In a significant move, Microsoft is doing what the federal government should do – place a price on carbon to drive rapid increases in efficiency.
Beginning on July 1, Microsoft announced it will be carbon neutral in all its direct operations including data centers, software development labs, air travel, and office buildings worldwide.
That’s no small feat for a company with 92,000 employees spread across 100 countries.
In his blog, Chief Operating Officer Kevin Turner says, “We are hopeful that our decision will encourage other companies large and small to look at what they can do to address this important issue.
The centerpiece of the plan is set an internal price on carbon, which will infuse “carbon awareness” into every part of the business, creating accountability in all business divisions. That will incentivize greater efficiency, increased renewable energy purchases, better data collection and reporting, and an overall reduction in environmental impact.
The carbon price will be based on the market prices for renewable energy and carbon offsets. Microsoft will purchase renewable energy and carbon offsets for any emissions they can’t eliminate through efficiency measures.
“We believe climate change is a serious challenge requiring a comprehensive and global response from all sectors of society. This carbon charge-back model is one way we seek to both reduce our impact and test new approaches which we hope are broadly useful for other organizations,” says Turner.
Other steps Microsoft is taking:
After doing a smarter buildings pilot on Microsoft’s Redmond campus, they learned that buildings can become dramatically more efficient by introducing software to better use current building systems. A capital-intensive retrofit isn’t necessary.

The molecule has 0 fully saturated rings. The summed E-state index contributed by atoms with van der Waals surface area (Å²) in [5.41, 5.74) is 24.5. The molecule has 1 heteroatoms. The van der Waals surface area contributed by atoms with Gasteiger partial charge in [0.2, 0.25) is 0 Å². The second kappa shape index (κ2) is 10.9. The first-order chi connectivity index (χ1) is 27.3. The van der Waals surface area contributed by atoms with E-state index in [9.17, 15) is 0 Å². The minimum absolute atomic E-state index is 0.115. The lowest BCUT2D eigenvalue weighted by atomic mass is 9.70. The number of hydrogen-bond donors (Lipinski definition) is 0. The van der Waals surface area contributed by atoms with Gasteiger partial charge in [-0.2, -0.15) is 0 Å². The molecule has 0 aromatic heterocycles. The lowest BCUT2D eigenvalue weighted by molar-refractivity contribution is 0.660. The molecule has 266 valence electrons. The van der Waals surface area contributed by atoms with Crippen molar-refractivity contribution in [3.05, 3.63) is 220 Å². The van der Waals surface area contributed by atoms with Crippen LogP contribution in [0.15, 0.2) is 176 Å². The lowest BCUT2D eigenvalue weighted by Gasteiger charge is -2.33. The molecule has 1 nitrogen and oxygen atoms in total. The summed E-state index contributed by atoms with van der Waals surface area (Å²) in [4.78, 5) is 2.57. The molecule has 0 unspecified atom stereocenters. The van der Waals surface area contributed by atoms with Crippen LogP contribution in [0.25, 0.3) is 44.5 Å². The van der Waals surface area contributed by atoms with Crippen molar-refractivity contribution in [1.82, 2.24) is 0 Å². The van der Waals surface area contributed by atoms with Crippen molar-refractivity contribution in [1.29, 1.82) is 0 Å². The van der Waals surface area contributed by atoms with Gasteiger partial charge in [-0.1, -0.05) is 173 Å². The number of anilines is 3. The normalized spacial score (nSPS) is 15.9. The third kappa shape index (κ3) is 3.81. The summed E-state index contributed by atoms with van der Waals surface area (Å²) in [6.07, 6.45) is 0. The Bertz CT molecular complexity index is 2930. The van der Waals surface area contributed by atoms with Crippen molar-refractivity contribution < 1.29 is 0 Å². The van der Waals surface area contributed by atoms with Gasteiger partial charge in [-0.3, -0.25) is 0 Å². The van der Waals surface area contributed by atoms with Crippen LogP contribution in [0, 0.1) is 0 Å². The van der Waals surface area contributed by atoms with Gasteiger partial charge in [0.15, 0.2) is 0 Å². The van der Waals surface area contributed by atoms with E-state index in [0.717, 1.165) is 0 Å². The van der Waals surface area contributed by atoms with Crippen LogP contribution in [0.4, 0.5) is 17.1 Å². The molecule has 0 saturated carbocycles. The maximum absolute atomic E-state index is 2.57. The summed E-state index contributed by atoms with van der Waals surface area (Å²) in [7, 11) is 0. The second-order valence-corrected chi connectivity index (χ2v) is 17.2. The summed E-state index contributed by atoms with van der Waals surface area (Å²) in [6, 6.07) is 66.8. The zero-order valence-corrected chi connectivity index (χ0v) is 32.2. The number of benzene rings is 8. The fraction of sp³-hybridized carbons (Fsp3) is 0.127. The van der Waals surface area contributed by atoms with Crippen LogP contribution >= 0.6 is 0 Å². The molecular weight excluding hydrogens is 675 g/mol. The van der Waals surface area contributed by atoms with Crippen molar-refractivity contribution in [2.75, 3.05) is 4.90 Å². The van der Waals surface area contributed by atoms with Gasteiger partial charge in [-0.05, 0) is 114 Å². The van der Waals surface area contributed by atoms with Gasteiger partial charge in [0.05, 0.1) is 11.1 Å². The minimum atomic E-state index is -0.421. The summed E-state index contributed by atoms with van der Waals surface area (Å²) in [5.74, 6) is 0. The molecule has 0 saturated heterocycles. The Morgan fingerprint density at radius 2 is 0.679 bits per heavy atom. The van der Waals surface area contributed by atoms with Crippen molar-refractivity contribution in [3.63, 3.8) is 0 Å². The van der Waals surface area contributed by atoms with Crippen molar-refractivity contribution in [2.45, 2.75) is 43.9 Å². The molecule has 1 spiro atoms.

By integrating powerful analytics that add intelligence to existing building infrastructure, our buildings got smarter, more efficient and less costly to operate, they say.
Software solutions are projected to save $1.5 million dollars in energy costs in FY 2013, with an 18-month payback.
Microsoft is working with CarbonSystems to implement an Enterprise Sustainability Platform, which automatically captures and extracts environmental data from multiple sources, uncovering more opportunities to reduce its carbon footprint.
A whitepaper outlines ways the IT industry can think about where energy is used and potentially wasted as a first step to drive efficiency throughout the industry.
Earlier this month, Microsoft was recognized as the third largest purchaser of renewable energy in the US by the U.S. Environmental Protection Agency. The 1.5 billion kilowatt-hours (kWh) of power a year is enough offsets 46% of its electricity use.
Read Microsoft’s Blogs:
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